Sunday, May 31, 2009


This morning I heard about the murder of Dr. Tiller on NPR, and I've been thinking about it, off and on, in the back of my head, all day. I know a lot has already been written on this topic, so I'll just say this. Every time this murder has returned to my thoughts today it occurs to me again how profoundly wrong the label "pro-life" is. I realize that most people in the anti-abortion camp would never stoop to this kind of violence, or even approve of it. And I acknowledge that they are not a monolithic group. However, I have yet to meet a person who labels themselves "pro-life" who's opposed to the death penalty, or the war in Iraq, for that matter. How does that stance earn you the label of pro-life, for crying out loud? And beyond that, if you're anti-homeless-people and anti-welfare and anti-universal-healthcare and anti-compassion-in-general, then you are not pro-life. Period.


  1. That's why we use the term "anti-choice" because it's not about life.

  2. Right, I think as feminists we correctly use "anti-choice" or "anti-abortion," but almost all of the news stories on this retained the "pro-life" label for the assassin, which is appalling to me! And I think it shows that the anti-choice camp still has a great deal of control over the rhetoric in this area. As we say in philosophy, if you define the terms of the debate, you control the debate. To some extent, anyway.

  3. Meg'n6/02/2009

    I noticed that too! Even Rachel Maddow was using "pro-life" throughout most of her coverage of the story last night.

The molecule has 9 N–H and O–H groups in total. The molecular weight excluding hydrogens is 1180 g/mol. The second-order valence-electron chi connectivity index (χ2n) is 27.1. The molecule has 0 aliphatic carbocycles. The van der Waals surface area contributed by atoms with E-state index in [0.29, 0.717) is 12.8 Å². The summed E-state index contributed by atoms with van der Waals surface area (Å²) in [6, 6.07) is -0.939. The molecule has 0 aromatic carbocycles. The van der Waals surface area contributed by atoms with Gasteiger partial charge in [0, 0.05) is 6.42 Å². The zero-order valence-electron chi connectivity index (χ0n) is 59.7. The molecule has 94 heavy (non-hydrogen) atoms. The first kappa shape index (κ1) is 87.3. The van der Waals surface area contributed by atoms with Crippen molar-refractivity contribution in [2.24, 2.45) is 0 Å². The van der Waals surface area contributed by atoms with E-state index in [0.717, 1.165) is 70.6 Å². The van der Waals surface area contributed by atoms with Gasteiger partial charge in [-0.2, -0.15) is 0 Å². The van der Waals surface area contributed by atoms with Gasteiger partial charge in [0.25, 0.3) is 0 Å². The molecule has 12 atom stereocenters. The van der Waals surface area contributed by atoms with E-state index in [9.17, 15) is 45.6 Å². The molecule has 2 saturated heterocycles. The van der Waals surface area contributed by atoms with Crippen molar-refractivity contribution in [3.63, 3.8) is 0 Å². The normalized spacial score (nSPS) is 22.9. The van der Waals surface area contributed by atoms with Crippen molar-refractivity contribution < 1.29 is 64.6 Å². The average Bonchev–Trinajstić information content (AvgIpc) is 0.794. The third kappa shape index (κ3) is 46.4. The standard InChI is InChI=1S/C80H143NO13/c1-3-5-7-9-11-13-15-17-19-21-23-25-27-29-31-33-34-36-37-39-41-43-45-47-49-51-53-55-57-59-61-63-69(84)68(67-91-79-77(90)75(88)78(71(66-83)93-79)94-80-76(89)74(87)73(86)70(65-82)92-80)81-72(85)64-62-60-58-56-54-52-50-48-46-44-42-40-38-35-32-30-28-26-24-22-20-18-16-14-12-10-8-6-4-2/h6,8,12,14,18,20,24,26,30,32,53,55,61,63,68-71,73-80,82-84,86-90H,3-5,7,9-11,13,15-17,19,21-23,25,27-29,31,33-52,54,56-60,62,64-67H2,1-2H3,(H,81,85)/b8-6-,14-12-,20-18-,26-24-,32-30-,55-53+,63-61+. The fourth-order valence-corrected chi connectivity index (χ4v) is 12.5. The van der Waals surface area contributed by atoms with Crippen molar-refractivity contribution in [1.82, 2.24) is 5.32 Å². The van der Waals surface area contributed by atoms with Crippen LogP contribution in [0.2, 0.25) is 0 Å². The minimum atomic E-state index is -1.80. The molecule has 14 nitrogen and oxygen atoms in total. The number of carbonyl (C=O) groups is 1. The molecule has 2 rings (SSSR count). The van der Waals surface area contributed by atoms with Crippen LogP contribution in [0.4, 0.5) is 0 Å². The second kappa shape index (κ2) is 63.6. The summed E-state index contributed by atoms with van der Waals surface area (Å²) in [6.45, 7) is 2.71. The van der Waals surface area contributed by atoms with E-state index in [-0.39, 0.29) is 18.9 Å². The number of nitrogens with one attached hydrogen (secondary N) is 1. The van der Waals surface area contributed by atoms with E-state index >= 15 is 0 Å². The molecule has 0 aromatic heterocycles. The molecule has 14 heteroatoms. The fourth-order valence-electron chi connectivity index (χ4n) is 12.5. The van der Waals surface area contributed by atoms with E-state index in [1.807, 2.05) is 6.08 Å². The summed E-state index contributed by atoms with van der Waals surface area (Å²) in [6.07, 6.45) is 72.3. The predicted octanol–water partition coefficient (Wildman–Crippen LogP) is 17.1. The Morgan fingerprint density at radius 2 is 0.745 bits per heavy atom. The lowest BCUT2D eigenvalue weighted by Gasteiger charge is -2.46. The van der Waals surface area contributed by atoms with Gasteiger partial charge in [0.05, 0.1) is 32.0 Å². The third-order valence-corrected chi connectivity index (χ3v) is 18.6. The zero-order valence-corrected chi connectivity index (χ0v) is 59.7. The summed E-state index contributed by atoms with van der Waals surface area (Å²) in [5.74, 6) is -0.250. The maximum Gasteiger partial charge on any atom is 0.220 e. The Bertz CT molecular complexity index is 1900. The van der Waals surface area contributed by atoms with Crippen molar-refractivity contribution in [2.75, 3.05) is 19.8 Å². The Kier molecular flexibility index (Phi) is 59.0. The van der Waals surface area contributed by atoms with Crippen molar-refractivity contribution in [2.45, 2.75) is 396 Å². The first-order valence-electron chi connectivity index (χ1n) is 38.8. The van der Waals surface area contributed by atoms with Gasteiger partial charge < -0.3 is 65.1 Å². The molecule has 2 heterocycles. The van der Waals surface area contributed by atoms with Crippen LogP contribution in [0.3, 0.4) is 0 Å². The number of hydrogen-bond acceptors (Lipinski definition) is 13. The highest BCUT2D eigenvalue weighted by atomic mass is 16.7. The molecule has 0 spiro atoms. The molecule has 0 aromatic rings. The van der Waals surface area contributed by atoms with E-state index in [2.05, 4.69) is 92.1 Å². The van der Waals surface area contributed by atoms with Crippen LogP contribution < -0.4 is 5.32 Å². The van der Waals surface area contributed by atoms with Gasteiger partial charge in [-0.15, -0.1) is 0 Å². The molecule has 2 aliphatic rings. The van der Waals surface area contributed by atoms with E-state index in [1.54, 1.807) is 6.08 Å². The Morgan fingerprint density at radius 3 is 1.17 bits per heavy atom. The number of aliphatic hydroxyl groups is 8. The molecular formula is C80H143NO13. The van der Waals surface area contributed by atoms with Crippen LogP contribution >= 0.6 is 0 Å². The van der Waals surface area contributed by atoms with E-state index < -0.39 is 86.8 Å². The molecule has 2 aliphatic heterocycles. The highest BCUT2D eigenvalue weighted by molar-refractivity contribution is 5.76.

4. Wow, Maddow was? That's surprising. I got all wrapped up in a book and cup of coffee last night once the toddler was in bed and forgot to watch Maddow. Shockingly retro, I know.

  5. I am pro-life, anti-death penalty, anti-war and pro-welfare. I'm also not anti-homeless-person. I've been homeless before and was actually currently living without running water for a month, just finally got it turned back on - yay! I have to add, I've also had an abortion before, one of the choices I'm saddest about in my life, and I don't feel guilty about it, per say, I just didn't know that it was OK to trust and say yes to life at that time. And while I'm pro-life personally, I don't mind or judge other women for having abortions, or even think it should be illegal. Im a libertarian and don't think the government has any business legislating morality. I just think it's an extremely sad part of life on this earth, and I wish more women realized how negative it is, spiritually, and how degrading to their femininity, and how self-esteem lowering it is. Most women, unfortunately, are really disconnected from these aspects of themselves because of the current state of our society. Anyway, nice post, and I just wanted to put out that we pro-life, anti-death penalty people do indeed exist, lol....

    1. Thanks for your comment. I guess I do realize that there are those who are both anti-abortion and anti-death penalty, etc. But I think this is quite rare, and the majority of anti-abortion individuals take a socially conservative stance which includes being pro-death penalty etc.

      As to your comment about how having an abortion impacts a woman... I think there's a great deal of variety in how it impacts individuals, and this depends to a great extent on what their attitude toward abortion is, which is in turn deeply impacted by our discourse about it. If you've spent most of your life hearing abortion referred to as murder, you most likely will have immense feelings of guilt and regret if you need to terminate a pregnancy. However, there are many, many women (myself included) who have terminated pregnancies and not experienced the things you describe. I also think there's a significant difference between experiencing regret that you are not currently in a place in your life where you can responsibly have a child, and feeling guilty or degraded by the experience. I do think it's something that should be taken seriously and approached with a thoughtful and open mindset. I also think that birth control and reproductive choice in general should be taken seriously and approached with a thoughtful and open mindset.